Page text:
Strength testing of boat cleats
Drew, Michael C., Department of Mechanical and Aerospace Engineering, University of Virginia
Scott, Timothy C., Department of Mechanical and Aerospace Engineering, University of Virginia
The strength capabilities of eleven types of cleats were investigated for the Boat U.S. Foundation. Each cleat was tested in four loading orientati6ns which simulated real-world applications of the cleats. This was accomplished using a hydraulic press which applied force on each cleat with a 1/4" steel cable until the cleat broke. Two mounts were designed and created to hold the cleats at the bottom of the press in the proper position for testing. The data for each test included breaking force, loading orientation and failure mode. The results of the tests varied significantly. Although mounting screw breakage was the most common mode of failure for the cleats, several of the cleats suffered from mounting hole and main body failure. Two stress analyses were performed following the testing in an attempt to provide a simple method of predicting cleat strength and performance capabilities. A simple analysis provided vague and inaccurate results. The second, more complex analysis, produced a better understanding of the stresses experienced in the loaded cleat system, but many uncertainties were still prevalent. Predicting the exact failure force and mode from a stringent analysis would be a monumental task. Complexities such as stress concentrations, manufacturing inconsistencies, and loading irregularities make such an analysis useless for the typical boat owner. Therefore, the analysis"was only capable of providing broad statements about poor and efficient cleat designs. One cleat type was broken in the same method four times with a breaking force spread of about 1000 pounds. This revealed the inaccuracies involved in testing and analyzing the cleats.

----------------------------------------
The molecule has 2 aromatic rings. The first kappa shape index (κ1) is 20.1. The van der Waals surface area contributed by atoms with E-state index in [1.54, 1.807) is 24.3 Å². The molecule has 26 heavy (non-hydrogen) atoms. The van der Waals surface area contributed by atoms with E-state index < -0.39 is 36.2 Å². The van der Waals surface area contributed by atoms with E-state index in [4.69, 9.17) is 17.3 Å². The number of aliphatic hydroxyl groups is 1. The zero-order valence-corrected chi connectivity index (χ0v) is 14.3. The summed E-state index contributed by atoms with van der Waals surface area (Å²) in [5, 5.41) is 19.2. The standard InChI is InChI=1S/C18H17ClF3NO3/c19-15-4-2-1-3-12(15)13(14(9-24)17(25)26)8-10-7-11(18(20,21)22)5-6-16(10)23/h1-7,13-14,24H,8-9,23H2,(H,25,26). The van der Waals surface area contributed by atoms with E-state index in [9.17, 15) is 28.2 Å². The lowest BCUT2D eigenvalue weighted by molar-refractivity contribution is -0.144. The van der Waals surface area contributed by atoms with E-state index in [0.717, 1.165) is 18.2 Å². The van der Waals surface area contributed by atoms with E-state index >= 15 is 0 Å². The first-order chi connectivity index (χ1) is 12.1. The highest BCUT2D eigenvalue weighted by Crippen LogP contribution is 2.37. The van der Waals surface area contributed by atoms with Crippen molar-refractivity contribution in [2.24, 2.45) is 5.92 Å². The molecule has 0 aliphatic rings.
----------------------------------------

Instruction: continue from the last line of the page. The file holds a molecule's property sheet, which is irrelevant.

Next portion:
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BS (Bachelor of Science)
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